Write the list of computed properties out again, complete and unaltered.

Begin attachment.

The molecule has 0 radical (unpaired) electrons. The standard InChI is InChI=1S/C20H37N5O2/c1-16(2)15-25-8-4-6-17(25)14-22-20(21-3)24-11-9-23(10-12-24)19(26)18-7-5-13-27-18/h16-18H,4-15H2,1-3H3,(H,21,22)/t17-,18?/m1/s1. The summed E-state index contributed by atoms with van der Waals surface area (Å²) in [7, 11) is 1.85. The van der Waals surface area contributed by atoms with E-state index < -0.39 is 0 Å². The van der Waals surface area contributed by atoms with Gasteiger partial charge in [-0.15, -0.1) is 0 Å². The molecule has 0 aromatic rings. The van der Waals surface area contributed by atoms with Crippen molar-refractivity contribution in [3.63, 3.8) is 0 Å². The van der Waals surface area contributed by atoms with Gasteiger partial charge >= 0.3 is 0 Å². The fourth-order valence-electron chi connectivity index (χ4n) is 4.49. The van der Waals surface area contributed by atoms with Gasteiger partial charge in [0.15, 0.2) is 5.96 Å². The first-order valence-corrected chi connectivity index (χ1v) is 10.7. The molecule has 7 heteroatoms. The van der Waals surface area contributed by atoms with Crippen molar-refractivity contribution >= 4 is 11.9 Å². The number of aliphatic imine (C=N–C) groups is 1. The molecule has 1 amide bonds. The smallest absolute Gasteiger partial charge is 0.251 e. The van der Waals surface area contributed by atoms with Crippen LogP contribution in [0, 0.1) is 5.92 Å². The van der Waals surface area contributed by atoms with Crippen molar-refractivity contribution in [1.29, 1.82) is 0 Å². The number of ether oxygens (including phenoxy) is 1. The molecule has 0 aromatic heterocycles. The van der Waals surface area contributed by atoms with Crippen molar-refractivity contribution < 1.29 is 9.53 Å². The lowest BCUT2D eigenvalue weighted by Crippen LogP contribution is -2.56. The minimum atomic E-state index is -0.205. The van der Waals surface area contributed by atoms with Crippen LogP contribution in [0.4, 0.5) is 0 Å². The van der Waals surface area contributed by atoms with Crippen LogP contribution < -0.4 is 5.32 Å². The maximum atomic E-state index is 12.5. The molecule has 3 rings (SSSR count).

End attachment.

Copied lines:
The molecule has 0 radical (unpaired) electrons. The standard InChI is InChI=1S/C20H37N5O2/c1-16(2)15-25-8-4-6-17(25)14-22-20(21-3)24-11-9-23(10-12-24)19(26)18-7-5-13-27-18/h16-18H,4-15H2,1-3H3,(H,21,22)/t17-,18?/m1/s1. The summed E-state index contributed by atoms with van der Waals surface area (Å²) in [7, 11) is 1.85. The van der Waals surface area contributed by atoms with E-state index < -0.39 is 0 Å². The van der Waals surface area contributed by atoms with Gasteiger partial charge in [-0.15, -0.1) is 0 Å². The molecule has 0 aromatic rings. The van der Waals surface area contributed by atoms with Crippen molar-refractivity contribution in [3.63, 3.8) is 0 Å². The van der Waals surface area contributed by atoms with Gasteiger partial charge >= 0.3 is 0 Å². The fourth-order valence-electron chi connectivity index (χ4n) is 4.49. The van der Waals surface area contributed by atoms with Gasteiger partial charge in [0.15, 0.2) is 5.96 Å². The first-order valence-corrected chi connectivity index (χ1v) is 10.7. The molecule has 7 heteroatoms. The van der Waals surface area contributed by atoms with Crippen molar-refractivity contribution >= 4 is 11.9 Å². The number of aliphatic imine (C=N–C) groups is 1. The molecule has 1 amide bonds. The smallest absolute Gasteiger partial charge is 0.251 e. The van der Waals surface area contributed by atoms with Crippen LogP contribution in [0, 0.1) is 5.92 Å². The van der Waals surface area contributed by atoms with Crippen molar-refractivity contribution in [1.29, 1.82) is 0 Å². The number of ether oxygens (including phenoxy) is 1. The molecule has 0 aromatic heterocycles. The van der Waals surface area contributed by atoms with Crippen molar-refractivity contribution < 1.29 is 9.53 Å². The lowest BCUT2D eigenvalue weighted by Crippen LogP contribution is -2.56. The minimum atomic E-state index is -0.205. The van der Waals surface area contributed by atoms with Crippen LogP contribution in [0.4, 0.5) is 0 Å². The van der Waals surface area contributed by atoms with Crippen LogP contribution < -0.4 is 5.32 Å². The maximum atomic E-state index is 12.5. The molecule has 3 rings (SSSR count).